Clean Breaks — Richard Hammond and Jeremy Smith


In Pulp’s caustic 1995 anthem Common People,” singer Jarvis Cocker delivers what has to be one of the best lines in any pop song: “Everybody hates a tourist.” Ironically, I bought the album when I was visiting London as a tourist. I’d never heard of (or heard) Pulp at that point, but our tour guide (it was a high school class trip) told me that they were the best Britpop band to date, better than my beloved Boo Radleys, he assured me. He had great taste; the album is fantastic and “Common People” became a dance party classic (this same tour guide took our entire group of high school juniors, seniors, and chaperons (teachers and parents) to a screening of Trainspotting, which had just come out in Great Britain. Many of the students and chaperons got quite upset, but for me it was kinda sorta life-changing (I was 15 or 16). Later, in Heidelburg, Germany, this same tour guide took a small group of six or seven of us out to one of the coolest bars I’ve ever been to, and laughed about the whole Trainspotting incident. He said he told our teachers that it would be an important “cultural enrichment experience” for us, but in reality it was just a great movie that he thought some of us would like to see).

I realize that this is a long, overly-personal lead-in to a book review, but Clean Breaks, from Rough Guides, embodies the spirit of the trip I discussed above. Richard Hammond and Jeremy Smith’s travel guide is not so much about how to avoid looking like a loathsome tourist, but about how to engage in the real culture of the place you are visiting while getting to know the real people who live there. In this sense, the book is not for everyone, but if you want Disney World or Las Vegas, I’m sure you won’t have any trouble figuring out what to do. However, if you’re interested in, say, hearing the desert music of Mali, or volunteering on a ranch in Brazil’s Patanal wetlands, or fishing for prawns in Kerala, then Clean Breaks is a great starting place for you. As the authors put it in their introduction, a “clean break” is essentially “about minimizing your environmental impact–on your journey and at your destination–by choosing carefully how you travel and the nature of the place you choose to stay at.” To that end, the book concentrates not just on eco-friendly hotels and restaurants that specialize in locally grown food, but also on the type of adventure trekking and activities that put you in real contact with the real people of the place you are visiting. There’s an emphasis on bicycling and walking, guest houses and natural parks, and volunteering.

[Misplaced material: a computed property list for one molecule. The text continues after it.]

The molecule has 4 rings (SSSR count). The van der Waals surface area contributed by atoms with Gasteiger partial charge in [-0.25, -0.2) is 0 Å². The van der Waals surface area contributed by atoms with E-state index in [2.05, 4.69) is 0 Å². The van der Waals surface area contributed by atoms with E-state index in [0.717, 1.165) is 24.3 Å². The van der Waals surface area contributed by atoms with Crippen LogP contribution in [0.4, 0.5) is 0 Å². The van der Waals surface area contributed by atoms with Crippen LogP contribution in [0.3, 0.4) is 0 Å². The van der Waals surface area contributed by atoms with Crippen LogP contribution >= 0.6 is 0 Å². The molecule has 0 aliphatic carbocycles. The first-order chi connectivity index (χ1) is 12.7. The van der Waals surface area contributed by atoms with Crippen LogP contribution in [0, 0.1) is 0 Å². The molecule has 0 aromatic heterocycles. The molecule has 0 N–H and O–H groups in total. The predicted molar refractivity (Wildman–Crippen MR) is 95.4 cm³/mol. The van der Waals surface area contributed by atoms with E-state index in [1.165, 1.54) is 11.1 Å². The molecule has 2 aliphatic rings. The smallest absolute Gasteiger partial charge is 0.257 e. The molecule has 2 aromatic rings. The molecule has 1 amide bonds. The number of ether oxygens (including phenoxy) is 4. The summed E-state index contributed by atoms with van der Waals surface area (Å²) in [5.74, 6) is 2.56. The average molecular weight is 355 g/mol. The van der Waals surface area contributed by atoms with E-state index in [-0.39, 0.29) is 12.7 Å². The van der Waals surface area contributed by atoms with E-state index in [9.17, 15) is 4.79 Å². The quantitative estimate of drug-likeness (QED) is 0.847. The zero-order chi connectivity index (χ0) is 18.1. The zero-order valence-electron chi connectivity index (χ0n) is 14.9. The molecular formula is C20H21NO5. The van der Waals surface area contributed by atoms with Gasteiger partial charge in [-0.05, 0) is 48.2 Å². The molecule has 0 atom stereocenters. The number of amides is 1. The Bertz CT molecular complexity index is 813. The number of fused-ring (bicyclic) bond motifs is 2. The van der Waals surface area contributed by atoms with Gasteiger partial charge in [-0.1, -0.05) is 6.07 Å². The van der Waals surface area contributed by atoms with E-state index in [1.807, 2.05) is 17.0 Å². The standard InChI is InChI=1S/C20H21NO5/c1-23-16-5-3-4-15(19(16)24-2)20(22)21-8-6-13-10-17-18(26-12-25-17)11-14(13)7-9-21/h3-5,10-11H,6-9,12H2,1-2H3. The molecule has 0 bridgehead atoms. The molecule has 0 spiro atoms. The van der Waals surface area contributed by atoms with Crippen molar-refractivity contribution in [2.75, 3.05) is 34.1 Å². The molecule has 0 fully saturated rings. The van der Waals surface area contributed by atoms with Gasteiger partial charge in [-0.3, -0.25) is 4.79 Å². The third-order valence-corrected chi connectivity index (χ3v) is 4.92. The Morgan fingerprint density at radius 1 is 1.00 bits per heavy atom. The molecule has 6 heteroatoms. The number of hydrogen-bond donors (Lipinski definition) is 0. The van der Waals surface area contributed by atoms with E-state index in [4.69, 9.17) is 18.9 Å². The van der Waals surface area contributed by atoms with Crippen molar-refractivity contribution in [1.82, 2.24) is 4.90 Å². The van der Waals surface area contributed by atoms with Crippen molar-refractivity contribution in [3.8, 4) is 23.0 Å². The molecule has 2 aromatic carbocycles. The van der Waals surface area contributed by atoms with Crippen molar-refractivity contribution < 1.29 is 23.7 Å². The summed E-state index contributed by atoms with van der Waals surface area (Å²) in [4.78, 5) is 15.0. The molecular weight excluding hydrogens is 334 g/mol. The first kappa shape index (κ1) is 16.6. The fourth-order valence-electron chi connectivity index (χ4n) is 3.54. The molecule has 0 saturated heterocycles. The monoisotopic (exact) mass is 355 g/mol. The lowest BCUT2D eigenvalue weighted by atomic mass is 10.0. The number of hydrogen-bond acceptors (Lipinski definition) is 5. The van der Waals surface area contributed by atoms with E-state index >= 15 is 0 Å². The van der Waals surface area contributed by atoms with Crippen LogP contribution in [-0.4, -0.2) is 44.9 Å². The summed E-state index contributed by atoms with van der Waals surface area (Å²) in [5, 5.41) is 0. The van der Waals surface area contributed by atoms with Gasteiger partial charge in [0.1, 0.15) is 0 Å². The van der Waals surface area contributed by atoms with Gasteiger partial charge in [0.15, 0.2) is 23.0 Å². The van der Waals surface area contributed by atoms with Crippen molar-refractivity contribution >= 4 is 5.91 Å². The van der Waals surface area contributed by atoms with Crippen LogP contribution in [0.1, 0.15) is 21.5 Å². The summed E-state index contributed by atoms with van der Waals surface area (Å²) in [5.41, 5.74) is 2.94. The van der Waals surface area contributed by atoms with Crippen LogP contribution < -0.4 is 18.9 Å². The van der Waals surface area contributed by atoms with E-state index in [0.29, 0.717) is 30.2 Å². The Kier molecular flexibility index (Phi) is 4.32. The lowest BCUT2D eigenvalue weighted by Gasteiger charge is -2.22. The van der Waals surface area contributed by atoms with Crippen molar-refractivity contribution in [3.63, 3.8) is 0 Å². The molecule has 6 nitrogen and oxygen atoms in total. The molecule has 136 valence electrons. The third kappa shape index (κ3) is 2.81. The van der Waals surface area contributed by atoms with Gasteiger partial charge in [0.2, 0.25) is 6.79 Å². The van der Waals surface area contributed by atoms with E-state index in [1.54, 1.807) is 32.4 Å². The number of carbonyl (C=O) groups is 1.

Again, the adventures in Clean Breaks are certainly not going to be every tourist’s cup of tea, but they aren’t all exactly uncomfortable either. I’m lucky enough to have actually experienced a (very) small fraction of the 500 trips suggested, and can attest to their awesomeness. Taking The Ghan train from Adelaide to Alice Springs, for example, was a highlight of my young life, as was visiting a glacier in the Otago province of New Zealand. And did I mention that there are lots of pretty, pretty colorful pictures and maps accompanying the book’s 500 suggested trips (with key info like email addresses and phone numbers, of course). While Clean Breaks‘s emphasis on “ecotourism” did seem a bit suspect to me at first–just another marketing ploy, perhaps (I’ve attacked the rhetoric of “going green” in the past”)–the  authors’ intentions and tone seem wholly sincere. They acknowledge, for example, that terms “such as ‘responsible,’ ‘sustainable,’ and ‘ethical’ are becoming . . . overused (and abused) by websites and tourism companies looking to ride the green wave,” and their repeated emphasis on localism and action over passive “sight-seeing” is admirable. And even though most people will never have the money and time to complete the 500 trip wish-list that Hammond and Smith present here, the book still makes for a great fantasy. Good stuff.